Next, we have the new Dive Gate themes,  “Dwelling of Illusions” and “Dwelling of Principles”. . These replace the song “Dwelling of Dreams” from the first volume when the player starts the Downfall Arc and the Empress Arc in Ciel nosurge’s story respectively. Both songs have the same base melody, with the former having a soft arrangement consisting of woodwinds, strings, and bouzouki, while the latter speeds up the song’s rhythm, adds Shikata’s voice. and a full orchestra. While they both share the use of a music box and have similar openings, the latter also has a brief introduction section made out from Shikata’s singing, and they show how the atmosphere of the game changes at the storyline progresses: Illusions tells the player they’ve gotten used to being with Ion but that the true tests are about the begin, while Principles announces they have reached the climax and that the story is about to show its heaviest moments.

The rest of the tracks on the disc, sans for the last four, are all event themes. “Conflagration Sketched by the Winds” plays during critical moments such as when Ion begins to recall particularly traumatic memories near the end of the game; and is composed by sweeping piano passages and frantic winds. “The Great Wheel of Fate” has a more Japanese ceremonial tone to it between Shikata’s chanting, while the conversation theme “The Mailbox of Ms. Yuuki” is a low-key synthetic track. We also have the sentimental and sorrowful music box arrangement of “Promise” from the first volume, titled “Promise -Gentle Tears-”. However, I have to question the inclusion of “Introductory Resonance -Ritual Prayer-”, as it is identical in all aspects to the version recorded in the Vol. 1 soundtrack, except for lacking the elevator sounds at the beginning. It’s among said event themes that we can also find the two contributions SSS made to the soundtrack: “Poppekepe~?” and “Final Feelings”. The former is a comical fast-paced synth piece that includes some samba elements, while the latter is similar to a piece they made for the Vol.1 soundtrack called “HACK=MAGIC”. Word of caution though: “Final Feelings” and another piece titled “00:00:01” got their titles and track order mixed up in the physical release of the album with “Dwelling of Illusions” and “Dwelling of Principles”. This should be taken in account in case they sound dissimilar from the description given here.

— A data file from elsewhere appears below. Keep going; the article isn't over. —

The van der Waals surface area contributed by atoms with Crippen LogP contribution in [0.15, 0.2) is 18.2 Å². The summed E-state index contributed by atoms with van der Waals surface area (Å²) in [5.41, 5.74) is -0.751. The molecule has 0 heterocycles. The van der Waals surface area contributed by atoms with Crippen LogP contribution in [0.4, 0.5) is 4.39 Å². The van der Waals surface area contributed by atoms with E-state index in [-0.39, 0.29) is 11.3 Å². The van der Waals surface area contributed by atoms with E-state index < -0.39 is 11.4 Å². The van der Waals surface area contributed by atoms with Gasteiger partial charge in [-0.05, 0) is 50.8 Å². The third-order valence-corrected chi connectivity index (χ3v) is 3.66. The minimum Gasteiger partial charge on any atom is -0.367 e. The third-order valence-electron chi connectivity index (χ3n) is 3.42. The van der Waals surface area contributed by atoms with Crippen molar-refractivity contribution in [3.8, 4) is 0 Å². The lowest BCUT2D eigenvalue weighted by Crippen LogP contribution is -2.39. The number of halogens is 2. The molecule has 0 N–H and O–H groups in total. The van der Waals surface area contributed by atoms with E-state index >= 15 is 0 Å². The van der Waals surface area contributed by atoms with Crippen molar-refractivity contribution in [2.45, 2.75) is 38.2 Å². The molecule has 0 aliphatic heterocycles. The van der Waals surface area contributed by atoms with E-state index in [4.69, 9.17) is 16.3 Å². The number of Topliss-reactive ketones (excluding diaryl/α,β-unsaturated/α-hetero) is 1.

Next, we come to Yu Shimoda’s contributions for the soundtrack, which despite being in the game ever since it was released, didn’t feature officially in any albums until now. They are the “Sound Diary” songs: “A Mysterious House”, “Nap Coefficient”, “Moon Paper Lamp”, and “The Red Star”. They are all soft piano and synth ambient pieces that can be heard at varying points in the segments where the player interacts with Ion, which is the main part of the game. I have to say they are a very relaxing listen and surely they work wonders in context inside the game due to the player focusing more on what Ion says and does than on the music, but they end up being too repetitive as a stand-alone listen due to the sheer length of each loop and the fact that these four songs last five minutes each.

Next, we have the second disc. With a playtime of just 25 minutes, this is entirely made of unreleased pieces created for Ciel nosurge, three composed by Ryudai Abe and the rest by Hayato Asano. The first of Abe’s pieces is “Prim Nosurge”, a beautiful song that starts with some flute and vocals from UYU and Mitsuki Nakae, before picking up in speed into a nice, energetic mix of flute, guitar, piano, strings and vocals. The same could be said for “The Legend of Sharlanoia”, with the difference that the piece is energetic all the way through from beginning to end. “Land of Hope – Honokano” emerges into a softer and calmer version of “Prim Nosurge”; while a decent listen, I feel it needed more to differentiate it as it sounds at some points as if I was listening to two different versions of the same song due to the reuse of instrumentation and melodies. However, given how “Land of Hope – Honokano” ends, it might just be that they intended these songs to be like a story divided in three parts.